'Brotherly Love Ambulance' driver charged with Medicare fraud
The company allegedly transported patients by ambulance when those patients could have been transported safely by other means, such as public transit or walking.
A second defendant has been charged in the Medicare fraud case of a Bustleton ambulance service that is charged with falsifying paperwork about the clientele it served.
Neel Jackson, 35, a former driver at Brotherly Love Ambulance, Inc., was charged with health care fraud today, for his role in a company-wide fraud, federal prosecutors said.
Feda Kuran, charged in April 2013, was part of a scheme to defraud Medicare by falsifying medical paperwork regarding the patients transported by the ambulance company. She has since pled guilty.
Jackson, an Emergency Medical Technician (EMT) at the company, allegedly participated in the fraud by transporting patients by ambulance when those patients could have been transported safely by other means, such as public transit or walking, prosecutors say.
Medicare and Medicaid requirements limit which types of patients can be transported in ambulances to those who require ambulance service for transport.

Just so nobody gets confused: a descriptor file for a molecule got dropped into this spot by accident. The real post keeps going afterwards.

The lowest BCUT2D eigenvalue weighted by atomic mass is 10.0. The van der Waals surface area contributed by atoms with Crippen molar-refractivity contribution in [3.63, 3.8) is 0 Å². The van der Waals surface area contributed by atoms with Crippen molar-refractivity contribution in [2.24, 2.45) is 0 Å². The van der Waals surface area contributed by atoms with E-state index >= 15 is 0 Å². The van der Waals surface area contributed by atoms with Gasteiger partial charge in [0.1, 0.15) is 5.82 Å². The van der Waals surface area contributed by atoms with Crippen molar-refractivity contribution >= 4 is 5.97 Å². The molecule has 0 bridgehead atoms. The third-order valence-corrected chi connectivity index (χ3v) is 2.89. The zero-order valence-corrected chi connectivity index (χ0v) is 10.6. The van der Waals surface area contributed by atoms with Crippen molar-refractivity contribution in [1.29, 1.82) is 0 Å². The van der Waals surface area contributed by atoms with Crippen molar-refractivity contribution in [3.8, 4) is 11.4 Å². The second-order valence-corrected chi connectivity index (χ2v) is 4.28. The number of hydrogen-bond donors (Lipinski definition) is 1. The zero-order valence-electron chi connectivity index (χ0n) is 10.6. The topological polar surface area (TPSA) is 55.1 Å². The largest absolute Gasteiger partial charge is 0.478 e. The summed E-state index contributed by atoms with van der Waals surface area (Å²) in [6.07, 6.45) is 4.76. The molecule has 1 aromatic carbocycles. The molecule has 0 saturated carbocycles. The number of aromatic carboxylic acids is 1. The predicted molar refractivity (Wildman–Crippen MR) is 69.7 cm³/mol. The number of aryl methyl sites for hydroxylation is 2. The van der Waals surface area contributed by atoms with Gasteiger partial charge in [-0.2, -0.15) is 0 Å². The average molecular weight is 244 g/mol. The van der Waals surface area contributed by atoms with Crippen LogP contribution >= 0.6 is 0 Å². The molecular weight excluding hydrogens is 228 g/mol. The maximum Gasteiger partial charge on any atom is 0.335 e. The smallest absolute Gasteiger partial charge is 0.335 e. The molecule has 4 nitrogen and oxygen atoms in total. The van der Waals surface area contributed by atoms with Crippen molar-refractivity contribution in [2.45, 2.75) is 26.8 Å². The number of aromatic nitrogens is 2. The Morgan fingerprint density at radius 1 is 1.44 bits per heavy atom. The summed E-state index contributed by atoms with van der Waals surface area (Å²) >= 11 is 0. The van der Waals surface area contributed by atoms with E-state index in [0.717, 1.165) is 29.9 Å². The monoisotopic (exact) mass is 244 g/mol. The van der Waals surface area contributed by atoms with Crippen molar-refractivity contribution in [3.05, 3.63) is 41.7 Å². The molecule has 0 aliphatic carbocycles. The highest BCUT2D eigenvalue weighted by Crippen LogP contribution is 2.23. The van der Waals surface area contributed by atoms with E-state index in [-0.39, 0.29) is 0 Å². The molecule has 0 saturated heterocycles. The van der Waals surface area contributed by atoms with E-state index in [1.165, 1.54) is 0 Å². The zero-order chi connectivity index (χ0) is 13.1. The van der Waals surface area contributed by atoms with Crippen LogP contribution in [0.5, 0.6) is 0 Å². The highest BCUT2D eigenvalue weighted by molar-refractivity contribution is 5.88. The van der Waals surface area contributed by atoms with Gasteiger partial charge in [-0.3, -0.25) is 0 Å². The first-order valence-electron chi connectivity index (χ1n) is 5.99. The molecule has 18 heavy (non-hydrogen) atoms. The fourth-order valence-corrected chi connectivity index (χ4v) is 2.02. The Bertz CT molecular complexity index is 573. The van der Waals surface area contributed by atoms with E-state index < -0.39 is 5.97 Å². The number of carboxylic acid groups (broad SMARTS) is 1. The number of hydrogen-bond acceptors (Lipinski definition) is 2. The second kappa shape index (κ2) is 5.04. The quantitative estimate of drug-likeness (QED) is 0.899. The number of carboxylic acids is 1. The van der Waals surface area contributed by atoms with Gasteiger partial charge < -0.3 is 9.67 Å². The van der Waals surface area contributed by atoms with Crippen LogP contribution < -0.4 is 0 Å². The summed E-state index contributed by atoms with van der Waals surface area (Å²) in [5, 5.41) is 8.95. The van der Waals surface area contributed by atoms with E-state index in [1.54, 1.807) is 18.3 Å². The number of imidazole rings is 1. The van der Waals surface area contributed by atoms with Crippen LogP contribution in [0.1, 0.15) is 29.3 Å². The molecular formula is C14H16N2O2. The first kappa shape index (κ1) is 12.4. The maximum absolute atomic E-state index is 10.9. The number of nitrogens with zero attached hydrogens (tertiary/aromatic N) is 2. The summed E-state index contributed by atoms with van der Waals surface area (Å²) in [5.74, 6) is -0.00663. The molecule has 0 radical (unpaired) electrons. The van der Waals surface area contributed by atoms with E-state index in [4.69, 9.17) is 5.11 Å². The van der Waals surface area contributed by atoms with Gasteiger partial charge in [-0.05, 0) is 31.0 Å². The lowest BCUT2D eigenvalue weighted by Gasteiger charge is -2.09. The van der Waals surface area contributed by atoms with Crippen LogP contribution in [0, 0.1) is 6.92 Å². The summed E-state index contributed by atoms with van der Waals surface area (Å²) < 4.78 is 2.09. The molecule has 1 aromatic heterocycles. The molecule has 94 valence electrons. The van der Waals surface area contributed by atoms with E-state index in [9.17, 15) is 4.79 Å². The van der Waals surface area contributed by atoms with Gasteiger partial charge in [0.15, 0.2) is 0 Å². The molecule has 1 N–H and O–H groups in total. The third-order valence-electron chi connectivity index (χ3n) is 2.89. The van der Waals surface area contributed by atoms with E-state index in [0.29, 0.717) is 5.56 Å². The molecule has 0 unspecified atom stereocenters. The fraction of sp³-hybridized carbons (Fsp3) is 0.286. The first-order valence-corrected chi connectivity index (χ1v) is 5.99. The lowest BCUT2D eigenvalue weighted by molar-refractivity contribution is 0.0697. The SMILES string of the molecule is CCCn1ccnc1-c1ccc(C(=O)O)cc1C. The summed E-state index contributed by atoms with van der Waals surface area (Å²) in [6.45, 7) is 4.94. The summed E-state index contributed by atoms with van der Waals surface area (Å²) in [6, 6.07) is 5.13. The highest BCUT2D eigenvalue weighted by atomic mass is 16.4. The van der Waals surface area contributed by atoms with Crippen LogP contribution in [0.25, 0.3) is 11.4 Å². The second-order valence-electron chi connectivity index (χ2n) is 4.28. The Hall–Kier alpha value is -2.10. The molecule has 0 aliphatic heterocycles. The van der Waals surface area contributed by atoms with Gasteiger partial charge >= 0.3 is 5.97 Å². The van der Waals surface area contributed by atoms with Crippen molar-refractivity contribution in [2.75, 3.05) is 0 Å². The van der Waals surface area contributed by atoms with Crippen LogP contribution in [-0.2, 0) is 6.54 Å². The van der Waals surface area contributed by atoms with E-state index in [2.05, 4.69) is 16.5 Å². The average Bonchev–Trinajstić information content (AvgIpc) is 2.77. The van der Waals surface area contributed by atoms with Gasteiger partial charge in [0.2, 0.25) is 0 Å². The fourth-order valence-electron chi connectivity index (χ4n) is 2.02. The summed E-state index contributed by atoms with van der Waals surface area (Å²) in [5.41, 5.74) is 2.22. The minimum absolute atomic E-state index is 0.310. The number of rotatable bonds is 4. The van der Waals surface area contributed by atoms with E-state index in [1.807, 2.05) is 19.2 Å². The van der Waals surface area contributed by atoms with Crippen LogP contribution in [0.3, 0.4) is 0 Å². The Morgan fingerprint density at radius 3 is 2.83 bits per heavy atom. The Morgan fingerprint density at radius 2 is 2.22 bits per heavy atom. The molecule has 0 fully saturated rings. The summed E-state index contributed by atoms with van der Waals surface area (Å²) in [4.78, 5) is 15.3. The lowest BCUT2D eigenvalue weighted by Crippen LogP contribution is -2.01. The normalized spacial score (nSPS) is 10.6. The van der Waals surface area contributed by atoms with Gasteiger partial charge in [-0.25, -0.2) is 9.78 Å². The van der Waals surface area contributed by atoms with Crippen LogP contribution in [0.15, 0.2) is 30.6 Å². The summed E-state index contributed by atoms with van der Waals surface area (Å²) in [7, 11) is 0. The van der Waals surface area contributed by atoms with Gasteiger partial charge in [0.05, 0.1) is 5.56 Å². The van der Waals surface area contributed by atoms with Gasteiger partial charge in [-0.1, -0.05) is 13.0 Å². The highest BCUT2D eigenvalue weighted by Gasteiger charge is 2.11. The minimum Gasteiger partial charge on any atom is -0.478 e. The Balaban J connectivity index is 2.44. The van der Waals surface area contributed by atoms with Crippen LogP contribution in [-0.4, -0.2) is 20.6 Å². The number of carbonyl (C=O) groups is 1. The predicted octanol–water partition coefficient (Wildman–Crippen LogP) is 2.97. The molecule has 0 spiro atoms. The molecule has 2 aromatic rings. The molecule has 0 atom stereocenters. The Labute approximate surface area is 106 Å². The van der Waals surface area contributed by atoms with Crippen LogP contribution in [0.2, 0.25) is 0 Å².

Jackson is also accused of falsifying paperwork to represent that patients did in fact require ambulance services, when allegedly he knew otherwise, leading to the company receiving fraudulent payments from Medicare.
Prosecutors say that Medicare paid more than $200,000 in inappropriate bills due to Jackson's actions. The entire Brotherly Love Ambulance company allegedly bilked Medicare of $2 million.
Prosecutors also say Jackson gave envelopes filled with cash to patients to persuade them to be transported by Brotherly Love, or to get them to continue relying on Brotherly Love's services.
If convicted, Johnson could face up to 10 years in prison and a $250,000 fine.
Kuran is awaiting sentencing.
Kuran's co-schemer has not been identified or charged in this case.
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